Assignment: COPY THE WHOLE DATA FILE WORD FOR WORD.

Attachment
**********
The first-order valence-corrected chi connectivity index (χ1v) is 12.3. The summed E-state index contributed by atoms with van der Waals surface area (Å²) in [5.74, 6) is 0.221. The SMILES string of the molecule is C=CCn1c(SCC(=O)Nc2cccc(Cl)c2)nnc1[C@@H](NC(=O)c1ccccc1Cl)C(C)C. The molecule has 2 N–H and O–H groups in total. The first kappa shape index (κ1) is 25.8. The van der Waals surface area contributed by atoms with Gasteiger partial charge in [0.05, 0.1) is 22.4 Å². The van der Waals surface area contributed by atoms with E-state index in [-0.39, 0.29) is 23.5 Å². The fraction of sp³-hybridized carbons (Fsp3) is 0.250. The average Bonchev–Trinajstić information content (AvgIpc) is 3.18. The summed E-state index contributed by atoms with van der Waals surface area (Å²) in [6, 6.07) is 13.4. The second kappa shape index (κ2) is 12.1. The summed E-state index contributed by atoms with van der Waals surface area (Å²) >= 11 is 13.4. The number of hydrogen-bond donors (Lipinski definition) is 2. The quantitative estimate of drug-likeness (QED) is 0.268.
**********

The first-order valence-corrected chi connectivity index (χ1v) is 12.3. The summed E-state index contributed by atoms with van der Waals surface area (Å²) in [5.74, 6) is 0.221. The SMILES string of the molecule is C=CCn1c(SCC(=O)Nc2cccc(Cl)c2)nnc1[C@@H](NC(=O)c1ccccc1Cl)C(C)C. The molecule has 2 N–H and O–H groups in total. The first kappa shape index (κ1) is 25.8. The van der Waals surface area contributed by atoms with Gasteiger partial charge in [0.05, 0.1) is 22.4 Å². The van der Waals surface area contributed by atoms with E-state index in [-0.39, 0.29) is 23.5 Å². The fraction of sp³-hybridized carbons (Fsp3) is 0.250. The average Bonchev–Trinajstić information content (AvgIpc) is 3.18. The summed E-state index contributed by atoms with van der Waals surface area (Å²) in [6, 6.07) is 13.4. The second kappa shape index (κ2) is 12.1. The summed E-state index contributed by atoms with van der Waals surface area (Å²) >= 11 is 13.4. The number of hydrogen-bond donors (Lipinski definition) is 2. The quantitative estimate of drug-likeness (QED) is 0.268.